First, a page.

It is a fair assessment but something is missing. After the 1984 pogrom of the Sikhs when Advani stood for election to the Lok Sabha, I signed his nomination paper. The Sikhs were determined not to vote for the Congress because its leaders and cadres were involved in the killings and yet not sure of the BJP. They were undoubtedly influenced by the publicity given to my signing Advani’s papers. Advani won and came to thank me. I visited Advani’s home a few times. I was charmed by the congenial atmosphere. They watched Hindi films, welcomed anyone who dropped in. I felt comfortable. I also admired him. There was not a breath of scandal about money, nepotism or extra-marital affairs about him. He was a puritan: he neither drank, nor smoked nor womanised. He was clear-headed and modest. My disenchantment began after he launched his rath yatra from Somnath to Ayodhya. I turned critical. At a public meeting at which I was presiding, he was the chief guest. He was then home minister and arrived with a retinue of Black Cat commandos. I said on his face, “Mr Advani, you sowed the dragon seeds of hatred in this country….” And much else. In his address, he said he would answer my charges at a more appropriate time. I hoped to find them in his autobiography; they are not there. I turned the pages to see what he had to say about Mahatma Gandhi who remains the national touchstone to test political and moral decisions. He tells us that the RSS held Gandhi in high esteem and he, in turn, praised its military discipline. When Gandhi heard that cadres of the RSS were also involved in communal riots and took on Muslim hoodlums in street battles which erupted periodically, he sent for the sarsanghchalak. The latter explained, “If we object to the conduct of some Muslims in our society, it is not because they follow Islam but rather because of their lack of loyalty to India. The partition of India has proven us right. Therefore to call the RSS anti-secular is to show one’s ignorance of what secularism stands for and what the RSS stands for.” Advani adds: “This was my first lesson in secularism. I was twenty-one then.” Gandhi did not pursue the matter further. He might well have asked: “If the RSS is secular, how many Muslims and Christians does it have on its rolls?” Advani was 14 years old when he enrolled himself as a worker of the RSS in Karachi. His views on secularism are naive beyond belief. He tries to equate Gandhi’s concept of Ram rajya in which all religions will be treated with equal respect—sarva dharma samabhava—with the RSS concept of Hindutva, “a noble concept,” according to him. The RSS was suspect in the assassination of Mahatma Gandhi. His assassin had been a member of the organisation. Advani tells us that on Gandhi’s murder the RSS was ordered to observe 13 days of mourning.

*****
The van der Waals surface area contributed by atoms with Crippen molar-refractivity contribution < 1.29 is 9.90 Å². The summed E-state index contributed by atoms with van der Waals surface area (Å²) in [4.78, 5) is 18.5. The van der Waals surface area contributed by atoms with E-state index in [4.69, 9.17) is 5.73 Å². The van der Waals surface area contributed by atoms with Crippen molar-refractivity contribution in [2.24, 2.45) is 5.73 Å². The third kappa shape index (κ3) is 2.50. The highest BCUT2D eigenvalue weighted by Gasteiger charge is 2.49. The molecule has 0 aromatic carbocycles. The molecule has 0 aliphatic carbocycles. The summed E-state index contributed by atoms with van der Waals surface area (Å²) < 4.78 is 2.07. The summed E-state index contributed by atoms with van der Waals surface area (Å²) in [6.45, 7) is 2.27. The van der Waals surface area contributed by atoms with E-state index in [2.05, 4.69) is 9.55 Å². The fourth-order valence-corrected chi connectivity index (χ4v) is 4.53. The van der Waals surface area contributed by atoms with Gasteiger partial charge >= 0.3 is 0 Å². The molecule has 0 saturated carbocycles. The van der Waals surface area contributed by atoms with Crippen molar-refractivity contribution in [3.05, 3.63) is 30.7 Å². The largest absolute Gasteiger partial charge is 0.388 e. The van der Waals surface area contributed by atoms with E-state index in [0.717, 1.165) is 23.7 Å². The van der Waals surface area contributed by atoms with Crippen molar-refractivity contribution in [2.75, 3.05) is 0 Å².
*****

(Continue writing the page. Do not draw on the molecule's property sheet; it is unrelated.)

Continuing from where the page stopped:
The gesture did not help: the RSS was declared illegal and many of its leaders put behind bars.